“Each streaming platform has its own user behavior — some are more voice-led, others are more mobile-driven; some drive more playlist consumption, others see more album consumption,” says Jaime Weston, executive vp consumer engagement at Universal Music Group. For a voice-led service like Amazon’s, labels need their metadata accurately maintained so that Alexa can respond to requests. YouTube’s ability to track both fan uploads and cover versions lets artists see how a song is catching on across its diverse platform. “The data also provides us with the ability to plan for, and more quickly react to, global consumption trends, giving us the ability to rapidly light up campaigns around the world.”

That can include, for example, targeted geographic marketing based on listener habits, assistance with charting tours and streaming data that might inform the choice of a next single to promote at radio or for which to shoot a video; the data also reveals those tracks fans listened to all the way through and those they turned off after 30 seconds. Conventional wisdom says a feature from a big-name artist could boost an up-and-coming act onto bigger playlists, but the data might suggest that a solo track leads to bigger social media engagement.

Each streaming service can only track its own metrics. But record labels have access to much more information, and they too have begun rolling out their own tools for artists and managers.

“Data is a core component of literally every function of the company now,” says Dennis Kooker, Sony Music’s president of global digital business and U.S. sales. Two years ago, Sony upgraded its artist portal that incorporates not just streaming and sales information but also real-time royalty data and a cash-out functionality, which allows artists to access their royalties at any time. In November 2019, UMG launched its Universal Music Artists app, which aggregates streaming analytics and social media data, while last February Universal Music Publishing Group introduced a real-time royalty app. Warner works with individual artists’ teams to create data reports tailored to the level of comfort each has for data, with some preferring raw information and others more curated or project-specific reports.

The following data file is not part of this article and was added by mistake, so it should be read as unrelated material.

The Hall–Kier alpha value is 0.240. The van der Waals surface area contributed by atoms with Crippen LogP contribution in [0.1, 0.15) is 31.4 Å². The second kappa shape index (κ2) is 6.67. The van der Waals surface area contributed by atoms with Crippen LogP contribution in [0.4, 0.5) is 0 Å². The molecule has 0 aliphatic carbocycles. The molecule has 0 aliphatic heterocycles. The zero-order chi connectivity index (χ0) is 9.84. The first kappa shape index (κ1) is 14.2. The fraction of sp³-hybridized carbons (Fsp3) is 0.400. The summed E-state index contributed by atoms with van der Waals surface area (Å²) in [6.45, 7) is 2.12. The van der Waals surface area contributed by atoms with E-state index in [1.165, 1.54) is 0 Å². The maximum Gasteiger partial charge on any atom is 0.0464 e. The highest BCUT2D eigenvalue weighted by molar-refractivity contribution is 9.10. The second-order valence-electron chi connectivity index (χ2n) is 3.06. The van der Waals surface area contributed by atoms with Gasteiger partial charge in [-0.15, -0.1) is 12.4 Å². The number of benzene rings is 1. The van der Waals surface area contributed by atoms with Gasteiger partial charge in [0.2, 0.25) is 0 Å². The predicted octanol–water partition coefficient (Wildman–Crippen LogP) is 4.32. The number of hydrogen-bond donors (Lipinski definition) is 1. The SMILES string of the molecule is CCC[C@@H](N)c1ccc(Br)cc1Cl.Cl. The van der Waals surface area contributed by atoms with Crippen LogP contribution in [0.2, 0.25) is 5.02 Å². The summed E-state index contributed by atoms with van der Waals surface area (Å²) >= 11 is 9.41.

Each of the labels has multiple teams and divisions dedicated to not just gathering and processing data but converting it into actionable strategies to take advantage of the insights that can be gleaned, whether that’s plotting a tour or determining the best time of day for an artist to go live on YouTube to reach the most engaged portion of their fan base.

Still, data will never fully replace the gut instinct on which the music industry has always run. “What’s happening now is the music business is getting the same type of tools that a lot of other businesses have had for a long time,” says Kluger, noting that a TikTok video on a 2-year-old song can explode and upend the best-laid plans. “It’s fantastic and it’s very helpful, but you never know where the hit is coming from.”

While high-level data science across the board is in the early stages of its use in the music industry, there’s more work being done in using it for predictive services and in marketing, for example, to provide labels and management teams the information to support that gut instinct. “Data is one of the more explosive areas of the business and of the company,” says Kooker. “While we have some incredibly sophisticated tools available for ourselves and our artists, we’re at the beginning stages of where this can go. That’s exciting, because it just makes us all smarter, which means that ultimately we spend more time on opportunities and growing careers and not just trying to chase down something that happened a week or two weeks or a month ago.”